the magnetic field of the Galaxy, from optical starlight polarization.
What makes our Galaxy’s ecosystem so fascinating is the
complex interactions between its components: stars, gas, dust,
magnetic fields, and cosmic rays. Of these components, the
Galactic magnetic field may well be the most enigmatic.
Only partially observable through indirect means, its study
relies heavily on modeling, almost exclusively using
line-of-sight integrated radio-polarimetric data. Although much
has been learned, many questions are still unanswered especially
about the turbulent, small-scale field component and
The innovations in the ERC project MAGALOPS are large
independent data sets with 3D (distance) information – which can
only be provided by stars polarized due to differential
absorption by interstellar dust, with known distances – and more
advanced Bayesian statistics which allows including prior
knowledge and enables quantitative model comparison.
MAGALOPS consists of three sub-projects:
Optical polarimetric surveys: two new polarization
surveys in the V (visual) band will result in polarimetry of
millions of stars across the southern sky. With distance
information provided by the GAIA satellite, this improves the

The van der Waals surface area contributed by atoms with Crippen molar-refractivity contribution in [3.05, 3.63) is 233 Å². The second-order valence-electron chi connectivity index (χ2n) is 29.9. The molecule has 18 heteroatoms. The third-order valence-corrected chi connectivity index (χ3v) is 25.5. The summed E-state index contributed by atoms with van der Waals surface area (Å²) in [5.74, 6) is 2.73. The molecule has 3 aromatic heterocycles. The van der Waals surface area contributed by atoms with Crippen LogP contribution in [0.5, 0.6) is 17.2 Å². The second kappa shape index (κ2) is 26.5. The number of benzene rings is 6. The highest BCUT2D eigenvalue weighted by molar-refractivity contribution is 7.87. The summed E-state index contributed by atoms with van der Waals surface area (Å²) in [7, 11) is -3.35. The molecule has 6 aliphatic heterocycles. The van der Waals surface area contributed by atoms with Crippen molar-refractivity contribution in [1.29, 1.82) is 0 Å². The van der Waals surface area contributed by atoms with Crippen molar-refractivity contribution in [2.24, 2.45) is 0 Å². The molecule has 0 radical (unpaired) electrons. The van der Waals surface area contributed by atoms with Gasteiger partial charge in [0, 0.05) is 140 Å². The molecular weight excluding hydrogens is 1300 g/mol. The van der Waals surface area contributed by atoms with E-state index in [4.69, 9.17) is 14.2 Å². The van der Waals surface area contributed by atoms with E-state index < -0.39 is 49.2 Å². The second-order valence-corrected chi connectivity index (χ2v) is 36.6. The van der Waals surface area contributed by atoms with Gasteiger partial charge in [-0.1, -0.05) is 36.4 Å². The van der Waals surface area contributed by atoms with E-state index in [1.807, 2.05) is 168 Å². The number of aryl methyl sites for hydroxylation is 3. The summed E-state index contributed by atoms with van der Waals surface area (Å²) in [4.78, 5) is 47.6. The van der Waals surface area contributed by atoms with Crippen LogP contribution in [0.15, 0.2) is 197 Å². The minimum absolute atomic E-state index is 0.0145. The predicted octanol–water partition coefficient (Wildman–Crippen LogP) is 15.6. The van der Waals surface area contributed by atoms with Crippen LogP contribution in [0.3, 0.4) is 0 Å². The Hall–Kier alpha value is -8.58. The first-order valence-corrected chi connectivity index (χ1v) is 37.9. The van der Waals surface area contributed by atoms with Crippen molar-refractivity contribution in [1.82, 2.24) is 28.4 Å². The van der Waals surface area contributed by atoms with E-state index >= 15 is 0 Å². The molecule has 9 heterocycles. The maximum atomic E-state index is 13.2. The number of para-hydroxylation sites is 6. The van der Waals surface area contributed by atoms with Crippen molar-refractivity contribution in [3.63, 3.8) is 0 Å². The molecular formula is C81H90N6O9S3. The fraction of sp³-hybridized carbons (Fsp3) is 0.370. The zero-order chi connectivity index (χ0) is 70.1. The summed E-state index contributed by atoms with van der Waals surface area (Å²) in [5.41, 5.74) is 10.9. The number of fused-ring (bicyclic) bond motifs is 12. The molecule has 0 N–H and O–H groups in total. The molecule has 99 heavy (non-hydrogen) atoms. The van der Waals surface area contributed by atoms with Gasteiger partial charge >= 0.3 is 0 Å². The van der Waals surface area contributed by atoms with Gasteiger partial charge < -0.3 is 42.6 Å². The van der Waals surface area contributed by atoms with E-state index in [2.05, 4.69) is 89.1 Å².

current data situation by 3 orders of magnitude.
Modeling the Galactic magnetic field using bayesian
methods and statistics: this will make use of IMAGINE, a
Bayesian inference software package which we are
developing. Our optical polarimetric data will be included as a
new tracer; the first tracer in a 3D grid instead of a 2D projection.
Interstellar dust: In order to include optical polarimetry, we need to produce
a 3D all-sky (out to absorption limits) dust distribution consistent
with both UV/optical/near IR absorption and optical
We expect that MAGALOPS will result in a next-generation
Galactic magnetic field model that includes heterogeneous observational tracers and can
use informative priors. It will allow mapping out interstellar
magnetized turbulence in the Galaxy, instead of providing
averaged parameters only, and understanding the interplay
between the local magnetic field, gas and dust. Its legacy is a 1000x
increased stellar polarization catalog, an all-sky 3D dust
model, a bayesian sampler for Galactic magnetic field models,
and a superior Galactic magnetic field model for use in cosmic ray modeling or foreground subtraction.